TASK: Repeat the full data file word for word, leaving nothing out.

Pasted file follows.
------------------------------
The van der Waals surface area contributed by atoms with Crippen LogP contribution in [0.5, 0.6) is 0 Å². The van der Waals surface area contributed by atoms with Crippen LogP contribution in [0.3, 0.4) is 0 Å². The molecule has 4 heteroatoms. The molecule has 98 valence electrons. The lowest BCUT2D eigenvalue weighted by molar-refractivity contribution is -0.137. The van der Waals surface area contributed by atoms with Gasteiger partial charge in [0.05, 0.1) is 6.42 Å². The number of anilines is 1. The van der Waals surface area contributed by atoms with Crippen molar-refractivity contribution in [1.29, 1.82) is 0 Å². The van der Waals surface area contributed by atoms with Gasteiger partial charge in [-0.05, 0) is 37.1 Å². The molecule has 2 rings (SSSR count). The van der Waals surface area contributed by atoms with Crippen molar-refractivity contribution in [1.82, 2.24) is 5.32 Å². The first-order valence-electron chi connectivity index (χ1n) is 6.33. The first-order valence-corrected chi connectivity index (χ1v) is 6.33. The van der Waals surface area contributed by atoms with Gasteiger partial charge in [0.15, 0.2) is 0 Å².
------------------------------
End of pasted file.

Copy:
The van der Waals surface area contributed by atoms with Crippen LogP contribution in [0.5, 0.6) is 0 Å². The van der Waals surface area contributed by atoms with Crippen LogP contribution in [0.3, 0.4) is 0 Å². The molecule has 4 heteroatoms. The molecule has 98 valence electrons. The lowest BCUT2D eigenvalue weighted by molar-refractivity contribution is -0.137. The van der Waals surface area contributed by atoms with Gasteiger partial charge in [0.05, 0.1) is 6.42 Å². The number of anilines is 1. The van der Waals surface area contributed by atoms with Crippen molar-refractivity contribution in [1.29, 1.82) is 0 Å². The van der Waals surface area contributed by atoms with Gasteiger partial charge in [-0.05, 0) is 37.1 Å². The molecule has 2 rings (SSSR count). The van der Waals surface area contributed by atoms with Crippen molar-refractivity contribution in [1.82, 2.24) is 5.32 Å². The first-order valence-electron chi connectivity index (χ1n) is 6.33. The first-order valence-corrected chi connectivity index (χ1v) is 6.33. The van der Waals surface area contributed by atoms with Gasteiger partial charge in [0.15, 0.2) is 0 Å².